Thursday, October 6, 2011

The Ivory Soap "Explosion"

I absolutely love it when I learn a new science trick.  At this point, I've seen quite a few, and while there are always new-and-improved versions out there, it's not too common for me to come across something brand new.  Which is one of the reasons I love this demonstration (and it's just SO cool).  It's apparently a well-known demonstration, but I've missed it up 'til now.  (And that's another reason why I make a point of sharing the "classic" science experiments that so many have already seen - everyone has to learn about them for the first time, some time). 

On with the demonstration....

Begin with a bar of Ivory soap (or you may want to use a sliver of soap.... you'll see what I mean). 

Make the appropriate observations of the soap. 

Place the soap on a microwave-safe plate. 

Make a hypothesis* about what will happen when the soap is heated in the microwave.

Now heat the soap in the microwave - set the time for 2 minutes, but keep an eye on it (you'll be doing that any way, trust me).

Observe the soap carefullly.

The soap will expand to a huge volume.  If you use whole bar of soap, it will nearly fill the microwave!  Great wow factor! 

It deflated a little at this point, because my camera's batteries died at this point and I had to wait for them to recharge.

Why does this happen....
Remember when the Ivory floated because it had more air in it than the "other" soap?  When the Ivory is heated, the soap softens and the air bubbles expand.

How can you use this in your science class?
  1. A follow-up to the previously mentioned density experiment.
  2. A discussion of gas laws (Charles Law, specifically) - when a gas is heated, its volume will increase. 
  3. A lesson on physical and chemical changes.  Explosions are chemical changes by definition.  This demonstration looks like explosion, but it's not.  It's just a physical change.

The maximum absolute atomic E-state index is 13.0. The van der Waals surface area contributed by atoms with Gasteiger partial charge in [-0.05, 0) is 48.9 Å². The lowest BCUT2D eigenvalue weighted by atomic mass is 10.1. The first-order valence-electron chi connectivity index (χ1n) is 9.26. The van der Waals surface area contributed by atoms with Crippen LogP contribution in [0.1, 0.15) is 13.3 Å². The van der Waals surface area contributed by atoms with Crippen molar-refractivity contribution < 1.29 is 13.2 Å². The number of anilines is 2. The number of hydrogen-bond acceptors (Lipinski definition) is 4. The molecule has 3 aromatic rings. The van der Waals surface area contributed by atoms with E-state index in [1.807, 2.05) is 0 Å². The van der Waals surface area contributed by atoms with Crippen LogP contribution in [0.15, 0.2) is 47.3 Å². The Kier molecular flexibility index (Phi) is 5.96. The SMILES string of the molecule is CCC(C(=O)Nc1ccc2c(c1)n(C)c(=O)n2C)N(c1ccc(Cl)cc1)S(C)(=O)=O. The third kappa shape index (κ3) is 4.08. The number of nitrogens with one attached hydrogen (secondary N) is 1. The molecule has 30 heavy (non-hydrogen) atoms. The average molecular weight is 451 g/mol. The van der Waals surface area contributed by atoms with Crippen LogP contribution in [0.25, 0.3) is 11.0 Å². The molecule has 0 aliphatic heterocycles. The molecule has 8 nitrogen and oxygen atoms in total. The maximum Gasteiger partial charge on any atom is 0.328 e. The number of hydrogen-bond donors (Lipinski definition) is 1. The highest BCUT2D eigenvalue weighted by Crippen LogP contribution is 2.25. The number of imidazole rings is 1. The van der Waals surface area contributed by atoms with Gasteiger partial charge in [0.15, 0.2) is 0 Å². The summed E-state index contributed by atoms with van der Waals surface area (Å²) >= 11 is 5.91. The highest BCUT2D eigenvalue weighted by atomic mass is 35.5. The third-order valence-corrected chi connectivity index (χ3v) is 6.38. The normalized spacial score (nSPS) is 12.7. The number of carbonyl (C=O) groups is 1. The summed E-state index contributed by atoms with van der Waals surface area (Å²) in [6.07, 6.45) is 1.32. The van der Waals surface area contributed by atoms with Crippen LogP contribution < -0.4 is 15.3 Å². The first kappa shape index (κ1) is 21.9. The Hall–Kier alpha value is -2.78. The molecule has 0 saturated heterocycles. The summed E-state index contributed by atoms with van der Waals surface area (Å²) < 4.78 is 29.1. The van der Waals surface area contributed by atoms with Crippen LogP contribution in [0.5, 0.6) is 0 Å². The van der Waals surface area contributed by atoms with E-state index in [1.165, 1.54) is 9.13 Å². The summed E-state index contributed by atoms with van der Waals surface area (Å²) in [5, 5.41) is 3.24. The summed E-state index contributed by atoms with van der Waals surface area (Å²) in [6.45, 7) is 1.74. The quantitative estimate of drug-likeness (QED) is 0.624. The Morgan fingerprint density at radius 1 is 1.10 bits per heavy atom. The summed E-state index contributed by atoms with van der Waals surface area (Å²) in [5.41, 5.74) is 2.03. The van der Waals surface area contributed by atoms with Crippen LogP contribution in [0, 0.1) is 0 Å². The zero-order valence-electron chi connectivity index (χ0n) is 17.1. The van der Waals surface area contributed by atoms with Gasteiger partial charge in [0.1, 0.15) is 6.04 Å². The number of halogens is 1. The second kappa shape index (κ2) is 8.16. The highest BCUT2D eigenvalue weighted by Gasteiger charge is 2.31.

*A funny story - I told my 5 year old that we were going to do a science experiment after dinner.  He asked what we were going to do and all I would tell him is that we were using soap.  Then I asked if he had any hypotheses about what would happen to the soap (knowing absolutely nothing about what we were going to do to it) and he said "It's going to explode."  I think he was a little surprised at how close to right he was!


  1. I have seen this experiment done in a few places looks like fun! It almost makes me wish we still had our microwave, but not quite ;) I bet the boys LOVED it!!

  2. A science lesson and an opportunity to clean your microwave :).

  3. We had a discussion in class today about whether this was a chemical change or a physical change. Some students thought it was physical because, it was still soap because it foamed up when wet and that the reason it expanded is the moisture changing from liquid to gas. The color and smell stayed the same, also. Some said it was a chemical change because of the energy from the microwave caused the soap to react with the heat and expand. What are your thoughts?

    1. Great discussion question! Physical change because it's still soap; no reaction took place. Just because there's energy involved doesn't mean it's a chemical change.